I need it because I only need high sampling rate for the first few hours. While the experiment can last several days. Therefore, if I used a very high sampling rate, there will be to much data and might consumed to much space on the computer hard disc. by having different sampling rate and block it will be more efficient.
In that case we need to use different criteria and averaging to reduce the sample rate and frequency.
The easiest way would be to use different files for the different sample rate but could be done with ASCII files as well as DDF not sure if you can with other types.
Which file format were you planning on using?
You really need to talk to your professor to upgrade to V12 I'm sure that your local rep would have something for Universities discounts
I used ASCII.
Ow, how do you use different criteria and sample averaging?
Currently I used a different file by using 3 write module. But, If I stop one of them(from writer module option or using stop module), the whole program would stop....is there anyway to stop only one of it?
yeah...I think I'll try to talk to him about that tomorrow...Is it easier to do that in V12?
I feel rather strongly that my proposed solution will resolve your problem, and that it's very likely to work with DASYLab V5. It's similar to an example that we included in our original Getting Started guide, and works independently of your sample rate. Your base sample rate (where you collect and display the data on the screen, before reducing it for the file) should be at least twice, and probably 5-10 times faster than the fastest storage rate. That ensures that the Generator module can actually pulse.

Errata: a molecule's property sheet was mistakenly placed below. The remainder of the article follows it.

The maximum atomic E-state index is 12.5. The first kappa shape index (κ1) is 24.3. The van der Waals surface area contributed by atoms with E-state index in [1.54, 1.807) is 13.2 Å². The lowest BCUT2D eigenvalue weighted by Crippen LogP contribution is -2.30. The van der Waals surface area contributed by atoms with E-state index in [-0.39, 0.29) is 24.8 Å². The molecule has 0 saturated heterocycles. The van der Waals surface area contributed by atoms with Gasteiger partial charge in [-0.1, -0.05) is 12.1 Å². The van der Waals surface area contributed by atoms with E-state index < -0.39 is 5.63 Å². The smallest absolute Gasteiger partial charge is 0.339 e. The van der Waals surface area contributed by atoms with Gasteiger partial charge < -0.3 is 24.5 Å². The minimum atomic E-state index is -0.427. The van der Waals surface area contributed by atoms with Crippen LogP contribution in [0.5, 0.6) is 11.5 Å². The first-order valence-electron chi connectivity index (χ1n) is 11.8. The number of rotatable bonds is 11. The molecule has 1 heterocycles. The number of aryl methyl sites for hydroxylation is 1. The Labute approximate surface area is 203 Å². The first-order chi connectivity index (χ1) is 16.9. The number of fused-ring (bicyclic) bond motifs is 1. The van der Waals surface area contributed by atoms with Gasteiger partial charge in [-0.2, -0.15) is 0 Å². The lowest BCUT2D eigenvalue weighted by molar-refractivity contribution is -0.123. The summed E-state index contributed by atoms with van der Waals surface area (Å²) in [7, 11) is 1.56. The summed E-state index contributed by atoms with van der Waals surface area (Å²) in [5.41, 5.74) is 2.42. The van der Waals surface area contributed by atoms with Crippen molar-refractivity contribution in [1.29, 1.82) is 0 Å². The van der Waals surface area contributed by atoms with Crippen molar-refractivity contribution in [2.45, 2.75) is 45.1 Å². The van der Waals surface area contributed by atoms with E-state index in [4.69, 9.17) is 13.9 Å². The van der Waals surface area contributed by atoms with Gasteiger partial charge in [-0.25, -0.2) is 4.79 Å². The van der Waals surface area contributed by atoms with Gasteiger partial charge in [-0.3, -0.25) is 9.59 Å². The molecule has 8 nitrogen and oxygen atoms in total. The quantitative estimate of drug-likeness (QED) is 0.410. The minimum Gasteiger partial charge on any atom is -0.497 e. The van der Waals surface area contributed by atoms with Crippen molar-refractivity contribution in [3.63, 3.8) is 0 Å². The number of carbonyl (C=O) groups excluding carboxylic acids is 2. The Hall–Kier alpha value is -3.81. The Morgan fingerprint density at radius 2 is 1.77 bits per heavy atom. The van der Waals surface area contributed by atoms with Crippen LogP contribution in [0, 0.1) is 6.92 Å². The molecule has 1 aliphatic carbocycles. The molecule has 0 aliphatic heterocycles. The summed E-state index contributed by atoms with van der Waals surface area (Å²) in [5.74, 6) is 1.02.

This is an image of the pulse signal that you specified.... The very dark at the left is the high speed, then the lighter area is the moderate speed, followed by the very slow rate. The dark lines are an artifact of the aliasing that is happening on the image, and not a reflection of the data rate.
I've attached the data file that this produced. I ran for a simulated 10 hours, so that you have a few data points at the end to show that it slowed down to one sample per hour.
My raw sample rate was 100 Hz.
You can find the DASYLab 6 QuickStart, which should apply to V5, at www.dasylab.com in the Downloads tab, under Information, on page 2.
DASYLab in less then 30 days (Hands-On Guide Version 6, English)
In my daisy lab, when I click the generator, there are several options that I have to choose (without modulation, amplitude modulation, frequency modulation, etc). Can you tell me what type of generator that you used?
the signal switch module is the same like time slice right? isn't this module only changes the chanel that I used?in which part the sample rate is altered?
I tried to see generator module under "read global variables" option. How to control the sampling rate by using global variable?
I have read the module that you reccommend to me, but I still a bit confused because in that book, they ussually adjust the sample rate based on the amplitude instead of duration.
If you go back to my original post,
Generator01 is generating a constant. It is an ordinary generator, without modulation.
To use Gl. Variables, you can change the Generator to read Global variables.
The constants are the desired RATE in seconds (1, 30, 3600, etc)
Arithmetic is Arithmetic 1 channel, and is doing the "Inverse" or "Reciprocal" function, 1/input
The channel value at this point is a frequency in Hz.
Signal Switch is the Time Slice module, time based. Each channel defines the duration of the step (30 minutes, 5 hours, forever = 999999 hours). It selects which input to send to the output.
The Generator00 is a FREQUENCY modulated generator, where the mode is "Pulse" or "impulse" and the amplitude is 5 (TTL High). This will create a timing signal, with a pulse at the specified RATE, using the frequency computed above.
The data reduction is done by the RELAY module. It releases one data point for each TTL High pulse that the Generator00 outputs. Otherwise, it discards the data.
The output of the Relay is the reduced data stream... no averaging or separate needed.